EIS Bite Size Series : KUR-World > Social Impacts

EIS Bite Size was developed by Steven Nowakowski, President of Kur-Alert Inc.

The Kur-World EIS has been published and is over 4,000 pages long. Our community team has distilled various major concerns from the documents.

Perusing the documents in such a short time frame is a herculean effort so I hope these little fact sheets can help give you a little grasp the enormity and complexity of this development.

Social Impacts
Infrastructure and environmental devastation are major concerns before the threat of Kur-World. The affect this massive resort complex will have on our community and surrounds is another one.

Although Kur-World’s draft EIS claims to be supportive of the current Kuranda community and to ‘enhance and protect the lifestyle and values of those who live here’, there is very little evidence of this.

To enhance and protect Kuranda’s lifestyle and values, the proponent of Kur-World must understand and respect them first.

The Kuranda Community
Kuranda is a community filled with creative and culturally diverse people who embrace and nurture a sense of cohesion and resilience. There are strong connections between people and place, and the respect and care of the natural environment is a common link that most of us share.

People don’t live in Kuranda for shopping or nightlife. They don’t live here to play a convenient round of golf every weekend. They live in an area rich with ecological and precious diversity to immerse themselves in the peace, quiet and fascination of the natural world. They watch shooting stars in black nights and form bonds with neighbours and community members. They pull together to fight fires, clean up after cyclones and share the wealth of knowledge each has gained from living in a culturally unique and environmentally rich area.

Inadequate Community Consultation
Gradual and sensitive development in the Kuranda area would be welcome, but consultation with those who know it best is essential. The community that this will directly affect needs to be heard. Trust and transparency between the developer and the community are critical, but so far, non-existent.

Sloppy consultation attempts:

– The KUR-World Community Engagement team have not discussed any firm concepts or plans with the community.  We have been subjected to a constantly changing set of project ideas and concept/master plans.

– A community reference group, whose purpose was to offer a voice for Kuranda, was formed and disbanded one year before the EIS was released. Disputed minutes were documented and published without approval, and one of the members was removed from the reference group for raising issues of concern to the Co-ordinator General, which were not addressed by Kur-World.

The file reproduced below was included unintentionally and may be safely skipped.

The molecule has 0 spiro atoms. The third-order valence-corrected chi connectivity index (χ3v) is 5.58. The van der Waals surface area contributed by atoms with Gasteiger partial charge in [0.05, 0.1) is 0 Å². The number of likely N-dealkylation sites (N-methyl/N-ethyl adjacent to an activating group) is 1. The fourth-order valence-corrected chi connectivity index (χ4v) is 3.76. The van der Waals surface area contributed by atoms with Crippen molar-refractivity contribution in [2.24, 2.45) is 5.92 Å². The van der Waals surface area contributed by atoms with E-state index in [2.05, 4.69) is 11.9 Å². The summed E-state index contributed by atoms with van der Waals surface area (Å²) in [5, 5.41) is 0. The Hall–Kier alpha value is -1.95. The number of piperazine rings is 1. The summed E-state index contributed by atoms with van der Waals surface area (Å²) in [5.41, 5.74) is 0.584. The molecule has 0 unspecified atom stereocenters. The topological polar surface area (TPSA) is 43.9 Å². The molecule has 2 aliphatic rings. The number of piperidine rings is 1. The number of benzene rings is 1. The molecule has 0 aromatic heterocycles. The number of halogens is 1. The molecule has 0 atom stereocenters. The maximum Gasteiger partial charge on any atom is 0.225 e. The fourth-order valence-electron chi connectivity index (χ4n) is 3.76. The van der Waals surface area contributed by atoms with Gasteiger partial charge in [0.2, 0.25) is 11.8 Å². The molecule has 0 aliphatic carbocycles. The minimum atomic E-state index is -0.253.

– KUR-World proponent has been invited to many but has attended only one community-organised meeting in October 2017.

– Two Kur-World open days held early in its planning were social and marketing events, not information events.  Most of the information available to the wider community comes from KUR-Alert and the Kuranda Region Planning Group via Facebook, websites, mail-outs, information sessions and the Internet.

After two years and a number of postponements, the draft EIS has finally been released. It is 4000 pages long. Locals have only six weeks to respond. Deciphering this complex, vague and contradictory statement is daunting. If expected to tackle this individually, many would have given up, but the teamwork and collaboration taking place to read, decipher and summarise so all can understand and respond is simply another testament to the cohesiveness of this community.

Community equity
Kur-World talks about economic benefits, but the benefits will belong to the proponent. Kuranda will face many disadvantages:

  • Value of property in the region will diminish due to large land release which is beyond the current need.
  • Rents will increase as there will be more demand for housing with the influx of new residents and temporary workers.
  • Rates will increase as more infrastructure will be needed to support the sheer size and scope of this project. Our increased rates will pay for the maintenance, if not the building of water and waste treatment plants and roads.
  • General congestion on the roads, especially the Range, will increase costing us time and money and creating even more daily frustration than we now experience. Kur-World’s plan to combat this is to lower the speed limit to 40 kph.
  • Kuranda businesses will suffer as tourists will bypass town and be transported from Cairns Airport, Skyrail and the train by bus or helicopter.

Kuranda has been fighting for its life for many years. Residents have invested time, money, energy and heart into their homes and community. This unique and precious lifestyle is worth protecting.

We must protect our values and demand transparency and respect from the proponent of Kur-World.